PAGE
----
History Major & Minor

History, the disciplined study of the past, uses rigorous methods and diverse sources to understand the changes that occur over time. Historians seek to address the human need to know who we are and where we came from. They seek out the continuities between remote times and our own day, while imaginatively recapturing lost worlds vastly different from our own. History can focus on both ordinary people and on famous names. Studying ideas, belief systems, political institutions, and social and economic structures can make events and facts more meaningful to people. History also entails understanding the writings, methods, and attitudes of earlier historians, whose views and narratives contributed to older and newer debates about the past. Far more important than merely mastering dates and details is the greater respect for the past and greater humility about the present gained by students of history. History students learn to appreciate the lesson that deliberate actions often have unanticipated consequences. They learn to see individual intentions and actions in context, and they question commonly-held assumptions about the naturalness or inevitability of our own ideas and ways of doing things. In seeking to understand the past, students of history hone their skills as writers, readers, researchers, and critical thinkers.

Learning Objectives

Southern Virginia University history major graduates will:
  1. Demonstrate familiarity with, and understanding of, human experience changing over time in a variety of places and eras.
  2. Gain the ability to think in historical context and understand the causes and consequences of historical events in terms of the motivations (agency, resources, ideology, needs, etc.) experienced by historical actors.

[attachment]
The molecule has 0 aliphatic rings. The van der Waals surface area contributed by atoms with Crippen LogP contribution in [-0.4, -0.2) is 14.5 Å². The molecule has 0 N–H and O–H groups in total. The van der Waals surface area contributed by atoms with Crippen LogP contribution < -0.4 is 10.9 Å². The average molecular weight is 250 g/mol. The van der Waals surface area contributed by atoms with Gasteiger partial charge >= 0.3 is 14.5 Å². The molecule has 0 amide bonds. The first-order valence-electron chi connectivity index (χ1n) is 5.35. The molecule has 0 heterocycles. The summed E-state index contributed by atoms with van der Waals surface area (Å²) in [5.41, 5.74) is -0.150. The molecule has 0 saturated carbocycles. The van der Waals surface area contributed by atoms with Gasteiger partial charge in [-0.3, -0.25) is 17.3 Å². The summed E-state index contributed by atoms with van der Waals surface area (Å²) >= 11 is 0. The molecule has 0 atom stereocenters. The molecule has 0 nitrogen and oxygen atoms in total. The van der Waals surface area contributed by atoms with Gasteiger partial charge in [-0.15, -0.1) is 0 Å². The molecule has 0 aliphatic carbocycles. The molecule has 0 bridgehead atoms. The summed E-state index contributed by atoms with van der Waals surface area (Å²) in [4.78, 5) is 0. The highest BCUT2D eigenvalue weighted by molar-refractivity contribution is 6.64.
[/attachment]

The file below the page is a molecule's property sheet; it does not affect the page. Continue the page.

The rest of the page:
3. Understand and appreciate how and why historians’ interpretations and approaches to the past have changed over time.
  4. Understand the proper use of primary and secondary materials in constructing arguments and in coming to sound conclusions.
  5. Know how to develop a research topic, find and use evidence to generate a well-reasoned historical argument, and present their findings in lucid prose.

Program Coordinator: Dr. Virginia Mosser

Major Requirements (33 credit hours)

Major Core (12 credit hours and senior examination):

HIS 210 Western Civilization I (GE) (3)
HIS 215 Western Civilization II (GE) (3)
HIS 303 Historical Methods (3)
HIS 498 Senior Paper (3)
Senior Examination

Major Electives I: 3 credit hours from among the following:

HIS 223 American History to 1877 (3)
HIS 325R Topics in American History (Var.)
HIS 326 American Civil War and Reconstruction (3)
HIS 328 American Politics & Foreign Policy since WW II (3)
HIS 329 American History from 1877 (3)

Major Electives II: an additional 18 credit hours from among the following:

HIS 223 American History to 1877 (3)
HIS 253 Asian Civilization (3)
HIS 325R Topics in American History (Var.)
HIS 326 American Civil War and Reconstruction (3)
HIS 328 American Politics & Foreign Policy since WW II (3)
HIS 329 American History from 1877 (3)
HIS 331 History of Great Britain from 1066 to 1688 (3)
HIS 332 History of Great Britain from 1688 to present (3)
HIS 335R Topics in European History (Var.)
HIS 346 History of the Holocaust (3)
HIS 347 Gender in Modern Europe (3)
HIS 354 Japanese Cultural History
HIS 355R Topics in Asian History (Var.)
HIS 374 History and the Performing Arts (3)
HIS 375R Topics in History (Var.)
HIS 385R Directed Study in History (Var.)
HIS 475R Advanced Topics in History (3)

Minor Requirements (18 credit hours)

Minor Core (9 credit hours):

HIS 210 Western Civilization I (GE) (3)
HIS 215 Western Civilization II (GE) (3)
HIS 303 Historical Methods (3)

Minor Electives: 9 credit hours from among the major electives.